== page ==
When I look at them, I’m reminded of Indian reservations and some of the photographs from Mexico. I think that comparison is apt too. From a US point of view, those are both populations which we’ve used and abused and sort of marooned in a world which has one foot in the past and one in the present.

As the world becomes smaller, it’s going to be more and more important for all of us to recognize and take some responsibility for who’s been left behind.

So yeah. Lots to think about in this show. It’s about South Africa. It’s extremely relevant to the US today. Our racial legacy is not so good. Earlier this month we reached a tipping point of sorts in the power dynamic. We’re going to have to figure out how to deal with our past, and our fond memories of it, very soon ourselves as we move toward the future.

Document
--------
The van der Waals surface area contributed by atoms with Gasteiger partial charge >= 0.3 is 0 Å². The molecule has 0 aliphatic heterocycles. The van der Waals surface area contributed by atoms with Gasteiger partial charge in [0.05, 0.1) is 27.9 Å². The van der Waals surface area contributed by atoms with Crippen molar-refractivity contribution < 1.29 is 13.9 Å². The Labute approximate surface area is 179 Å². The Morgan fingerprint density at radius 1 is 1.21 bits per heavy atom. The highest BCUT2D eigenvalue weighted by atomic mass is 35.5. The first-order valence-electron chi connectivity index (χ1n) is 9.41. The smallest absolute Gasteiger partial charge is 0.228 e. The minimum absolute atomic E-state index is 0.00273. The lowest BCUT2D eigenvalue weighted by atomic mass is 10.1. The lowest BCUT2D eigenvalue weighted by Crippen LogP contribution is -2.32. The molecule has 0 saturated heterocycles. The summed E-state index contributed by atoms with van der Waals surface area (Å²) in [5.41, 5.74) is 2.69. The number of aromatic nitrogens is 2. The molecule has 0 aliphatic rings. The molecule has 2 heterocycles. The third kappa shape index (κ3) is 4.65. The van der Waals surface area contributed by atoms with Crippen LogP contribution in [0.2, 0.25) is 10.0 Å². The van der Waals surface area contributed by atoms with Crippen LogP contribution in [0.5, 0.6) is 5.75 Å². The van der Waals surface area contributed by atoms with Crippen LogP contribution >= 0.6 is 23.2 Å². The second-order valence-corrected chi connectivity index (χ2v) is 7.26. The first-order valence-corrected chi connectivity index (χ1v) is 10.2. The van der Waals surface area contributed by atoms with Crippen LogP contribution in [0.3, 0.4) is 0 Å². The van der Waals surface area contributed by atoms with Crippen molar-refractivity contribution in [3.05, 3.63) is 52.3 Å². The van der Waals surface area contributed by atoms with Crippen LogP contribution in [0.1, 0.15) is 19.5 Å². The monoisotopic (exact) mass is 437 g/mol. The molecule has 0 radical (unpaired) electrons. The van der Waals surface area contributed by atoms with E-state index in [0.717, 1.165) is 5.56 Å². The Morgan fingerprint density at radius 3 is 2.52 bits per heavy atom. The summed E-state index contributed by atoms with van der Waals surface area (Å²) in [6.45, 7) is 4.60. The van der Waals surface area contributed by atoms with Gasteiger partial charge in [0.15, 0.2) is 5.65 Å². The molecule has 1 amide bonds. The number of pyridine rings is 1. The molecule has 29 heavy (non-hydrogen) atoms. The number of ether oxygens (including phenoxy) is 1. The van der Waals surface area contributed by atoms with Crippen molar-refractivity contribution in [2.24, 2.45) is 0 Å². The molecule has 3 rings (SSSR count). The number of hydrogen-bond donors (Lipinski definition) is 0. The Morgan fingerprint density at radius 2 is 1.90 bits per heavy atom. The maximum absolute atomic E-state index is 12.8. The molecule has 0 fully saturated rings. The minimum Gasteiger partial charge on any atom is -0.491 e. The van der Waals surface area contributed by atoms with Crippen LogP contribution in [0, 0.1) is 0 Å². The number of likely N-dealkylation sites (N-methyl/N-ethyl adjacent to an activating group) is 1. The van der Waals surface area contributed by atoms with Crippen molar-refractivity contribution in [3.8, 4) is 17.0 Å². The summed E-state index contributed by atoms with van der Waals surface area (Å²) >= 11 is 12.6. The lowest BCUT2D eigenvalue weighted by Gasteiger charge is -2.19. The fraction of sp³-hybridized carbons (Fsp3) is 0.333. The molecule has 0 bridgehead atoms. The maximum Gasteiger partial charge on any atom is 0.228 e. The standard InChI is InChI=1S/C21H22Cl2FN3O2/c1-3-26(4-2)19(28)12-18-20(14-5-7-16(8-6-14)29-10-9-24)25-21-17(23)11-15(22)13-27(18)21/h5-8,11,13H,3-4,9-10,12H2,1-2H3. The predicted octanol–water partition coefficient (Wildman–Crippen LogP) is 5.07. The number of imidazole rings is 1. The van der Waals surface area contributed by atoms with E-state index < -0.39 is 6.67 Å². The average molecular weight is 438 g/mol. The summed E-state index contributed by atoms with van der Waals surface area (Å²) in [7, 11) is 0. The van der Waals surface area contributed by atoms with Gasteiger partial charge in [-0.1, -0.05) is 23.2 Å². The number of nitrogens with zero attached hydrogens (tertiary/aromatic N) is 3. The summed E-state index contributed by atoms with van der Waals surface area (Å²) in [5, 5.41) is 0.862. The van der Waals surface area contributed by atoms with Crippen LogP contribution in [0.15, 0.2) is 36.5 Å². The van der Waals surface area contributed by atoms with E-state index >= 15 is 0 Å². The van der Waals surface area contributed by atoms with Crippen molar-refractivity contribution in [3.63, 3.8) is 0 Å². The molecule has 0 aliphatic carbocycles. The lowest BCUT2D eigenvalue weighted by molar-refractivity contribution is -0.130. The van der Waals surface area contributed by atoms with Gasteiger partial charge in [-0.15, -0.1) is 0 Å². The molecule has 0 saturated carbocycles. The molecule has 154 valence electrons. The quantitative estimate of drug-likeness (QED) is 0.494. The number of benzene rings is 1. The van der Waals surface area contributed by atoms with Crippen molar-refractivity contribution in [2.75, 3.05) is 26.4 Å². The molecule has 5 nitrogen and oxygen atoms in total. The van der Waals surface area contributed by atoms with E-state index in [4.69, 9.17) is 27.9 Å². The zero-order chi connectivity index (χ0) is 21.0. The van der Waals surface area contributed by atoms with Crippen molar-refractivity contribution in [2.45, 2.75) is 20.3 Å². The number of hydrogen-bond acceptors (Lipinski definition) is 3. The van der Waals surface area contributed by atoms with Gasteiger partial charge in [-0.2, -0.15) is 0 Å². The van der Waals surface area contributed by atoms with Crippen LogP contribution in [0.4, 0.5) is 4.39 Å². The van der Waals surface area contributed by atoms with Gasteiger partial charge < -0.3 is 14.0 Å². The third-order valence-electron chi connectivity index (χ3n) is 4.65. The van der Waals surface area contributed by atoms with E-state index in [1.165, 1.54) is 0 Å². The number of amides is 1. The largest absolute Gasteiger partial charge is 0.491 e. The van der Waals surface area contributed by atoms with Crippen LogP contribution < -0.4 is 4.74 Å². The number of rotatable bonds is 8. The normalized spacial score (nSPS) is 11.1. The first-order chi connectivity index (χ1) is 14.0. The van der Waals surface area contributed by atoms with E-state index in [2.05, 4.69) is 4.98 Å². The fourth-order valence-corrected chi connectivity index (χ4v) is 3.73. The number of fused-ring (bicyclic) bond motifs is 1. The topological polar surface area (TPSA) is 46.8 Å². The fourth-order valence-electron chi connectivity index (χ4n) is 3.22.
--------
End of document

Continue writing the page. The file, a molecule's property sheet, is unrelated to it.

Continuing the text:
Notes on technique

I don’t typically write about technique when reviewing photo exhibitions. I tend to approach art from a “how does it make me feel” and “what does it make me think” point of view rather than getting involved in the nitty gritty of how it was made. But in this case I couldn’t help but make distinct observations about how Goldblatt, Cole, and Monk are all useful examples of how to break rules which most photographers cite.

David Goldblatt, Eyesight testing at the Vosloorus Eye Clinic of the Boksburg Lions Club, 1980; © David Goldblatt